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Sci Rep. 2018 Mar 12;8(1):4344. doi: 10.1038/s41598-018-22691-1.

Nutritionally recommended food for semi- to strict vegetarian diets based on large-scale nutrient composition data.

Kim S1,2,3, Fenech MF4, Kim PJ5,6,7,8.

Author information

1
Department of Physics, Pohang University of Science and Technology, Pohang, Gyeongbuk, 37673, Republic of Korea.
2
Asia Pacific Center for Theoretical Physics, Pohang, Gyeongbuk, 37673, Republic of Korea.
3
The Abdus Salam International Centre for Theoretical Physics, 34151, Trieste, Italy.
4
Genome Health Foundation, North Brighton, South Australia, 5048, Australia.
5
Department of Physics, Pohang University of Science and Technology, Pohang, Gyeongbuk, 37673, Republic of Korea. panjunkim@hkbu.edu.hk.
6
Asia Pacific Center for Theoretical Physics, Pohang, Gyeongbuk, 37673, Republic of Korea. panjunkim@hkbu.edu.hk.
7
Department of Physics, Korea Advanced Institute of Science and Technology, Daejeon, 34141, Republic of Korea. panjunkim@hkbu.edu.hk.
8
Department of Biology, Hong Kong Baptist University, Kowloon, Hong Kong. panjunkim@hkbu.edu.hk.

Abstract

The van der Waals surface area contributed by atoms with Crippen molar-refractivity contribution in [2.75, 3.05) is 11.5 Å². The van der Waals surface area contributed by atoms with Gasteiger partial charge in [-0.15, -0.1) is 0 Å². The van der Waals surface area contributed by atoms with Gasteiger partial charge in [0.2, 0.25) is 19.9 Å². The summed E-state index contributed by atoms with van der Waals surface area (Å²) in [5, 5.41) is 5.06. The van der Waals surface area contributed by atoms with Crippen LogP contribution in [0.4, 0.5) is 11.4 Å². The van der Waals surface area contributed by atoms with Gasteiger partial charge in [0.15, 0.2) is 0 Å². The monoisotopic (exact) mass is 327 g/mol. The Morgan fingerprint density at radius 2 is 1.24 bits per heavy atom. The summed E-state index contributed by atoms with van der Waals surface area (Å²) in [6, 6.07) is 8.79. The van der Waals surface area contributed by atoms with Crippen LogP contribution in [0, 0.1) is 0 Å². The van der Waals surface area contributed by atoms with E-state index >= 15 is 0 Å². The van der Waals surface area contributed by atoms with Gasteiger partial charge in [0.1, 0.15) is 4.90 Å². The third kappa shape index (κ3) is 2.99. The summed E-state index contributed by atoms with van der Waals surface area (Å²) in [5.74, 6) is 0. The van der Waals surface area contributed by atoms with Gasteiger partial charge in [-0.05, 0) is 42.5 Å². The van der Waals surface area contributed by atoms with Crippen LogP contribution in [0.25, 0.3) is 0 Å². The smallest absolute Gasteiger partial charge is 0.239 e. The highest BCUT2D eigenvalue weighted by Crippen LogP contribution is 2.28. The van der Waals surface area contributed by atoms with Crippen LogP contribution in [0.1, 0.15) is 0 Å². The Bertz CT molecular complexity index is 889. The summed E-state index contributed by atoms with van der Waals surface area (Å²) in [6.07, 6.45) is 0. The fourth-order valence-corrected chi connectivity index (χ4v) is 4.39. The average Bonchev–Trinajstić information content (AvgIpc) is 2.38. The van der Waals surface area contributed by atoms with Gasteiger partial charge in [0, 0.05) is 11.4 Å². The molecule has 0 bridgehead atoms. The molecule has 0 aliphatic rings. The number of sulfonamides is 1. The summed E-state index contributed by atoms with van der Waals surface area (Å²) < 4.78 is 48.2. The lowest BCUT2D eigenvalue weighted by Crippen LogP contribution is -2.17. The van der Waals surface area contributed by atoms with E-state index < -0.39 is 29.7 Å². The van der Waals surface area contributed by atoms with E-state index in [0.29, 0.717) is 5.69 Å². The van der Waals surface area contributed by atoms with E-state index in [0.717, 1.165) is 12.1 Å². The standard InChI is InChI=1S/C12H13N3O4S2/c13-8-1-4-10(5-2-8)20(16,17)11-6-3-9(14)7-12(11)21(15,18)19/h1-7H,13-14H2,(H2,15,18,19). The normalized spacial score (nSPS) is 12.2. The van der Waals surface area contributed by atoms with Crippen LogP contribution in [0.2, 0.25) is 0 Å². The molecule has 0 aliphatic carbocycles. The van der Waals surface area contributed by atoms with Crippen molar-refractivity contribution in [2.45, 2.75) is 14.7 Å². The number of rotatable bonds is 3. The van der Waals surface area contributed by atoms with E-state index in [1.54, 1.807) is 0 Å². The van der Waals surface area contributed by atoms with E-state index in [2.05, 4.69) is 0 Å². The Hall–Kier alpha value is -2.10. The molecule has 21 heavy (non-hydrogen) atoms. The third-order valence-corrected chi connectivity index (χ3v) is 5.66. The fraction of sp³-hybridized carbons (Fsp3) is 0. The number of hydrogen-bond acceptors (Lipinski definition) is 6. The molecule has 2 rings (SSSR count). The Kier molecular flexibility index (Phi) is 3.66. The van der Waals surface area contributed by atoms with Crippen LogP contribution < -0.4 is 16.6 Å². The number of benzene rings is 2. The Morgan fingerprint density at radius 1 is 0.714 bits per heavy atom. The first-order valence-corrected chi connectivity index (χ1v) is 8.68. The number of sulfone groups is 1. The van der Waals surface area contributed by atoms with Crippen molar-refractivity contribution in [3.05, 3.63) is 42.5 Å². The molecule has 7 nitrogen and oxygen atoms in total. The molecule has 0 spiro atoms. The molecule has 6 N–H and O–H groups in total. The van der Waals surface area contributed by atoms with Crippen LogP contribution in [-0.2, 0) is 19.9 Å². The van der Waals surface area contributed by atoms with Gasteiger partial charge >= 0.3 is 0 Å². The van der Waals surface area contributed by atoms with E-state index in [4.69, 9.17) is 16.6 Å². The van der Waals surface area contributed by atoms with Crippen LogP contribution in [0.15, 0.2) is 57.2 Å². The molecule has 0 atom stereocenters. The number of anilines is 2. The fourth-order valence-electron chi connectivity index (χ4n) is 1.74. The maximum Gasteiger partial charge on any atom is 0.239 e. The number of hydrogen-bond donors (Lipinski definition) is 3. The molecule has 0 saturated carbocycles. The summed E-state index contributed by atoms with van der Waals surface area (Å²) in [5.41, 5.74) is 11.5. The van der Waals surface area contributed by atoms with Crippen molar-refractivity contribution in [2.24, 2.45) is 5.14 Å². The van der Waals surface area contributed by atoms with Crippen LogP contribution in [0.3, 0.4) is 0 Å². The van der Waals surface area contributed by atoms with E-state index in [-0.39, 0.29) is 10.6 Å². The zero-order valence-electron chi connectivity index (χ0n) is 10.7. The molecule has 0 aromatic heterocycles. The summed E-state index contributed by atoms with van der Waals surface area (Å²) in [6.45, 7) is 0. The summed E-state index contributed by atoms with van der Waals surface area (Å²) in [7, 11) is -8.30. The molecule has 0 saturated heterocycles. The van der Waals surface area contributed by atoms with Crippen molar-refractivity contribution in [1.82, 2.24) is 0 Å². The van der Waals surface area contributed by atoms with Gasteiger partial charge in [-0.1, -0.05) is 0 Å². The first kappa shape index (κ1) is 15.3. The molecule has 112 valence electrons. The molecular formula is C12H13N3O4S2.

Diet design for vegetarian health is challenging due to the limited food repertoire of vegetarians. This challenge can be partially overcome by quantitative, data-driven approaches that utilise massive nutritional information collected for many different foods. Based on large-scale data of foods' nutrient compositions, the recent concept of nutritional fitness helps quantify a nutrient balance within each food with regard to satisfying daily nutritional requirements. Nutritional fitness offers prioritisation of recommended foods using the foods' occurrence in nutritionally adequate food combinations. Here, we systematically identify nutritionally recommendable foods for semi- to strict vegetarian diets through the computation of nutritional fitness. Along with commonly recommendable foods across different diets, our analysis reveals favourable foods specific to each diet, such as immature lima beans for a vegan diet as an amino acid and choline source, and mushrooms for ovo-lacto vegetarian and vegan diets as a vitamin D source. Furthermore, we find that selenium and other essential micronutrients can be subject to deficiency in plant-based diets, and suggest nutritionally-desirable dietary patterns. We extend our analysis to two hypothetical scenarios of highly personalised, plant-based methionine-restricted diets. Our nutrient-profiling approach may provide a useful guide for designing different types of personalised vegetarian diets.

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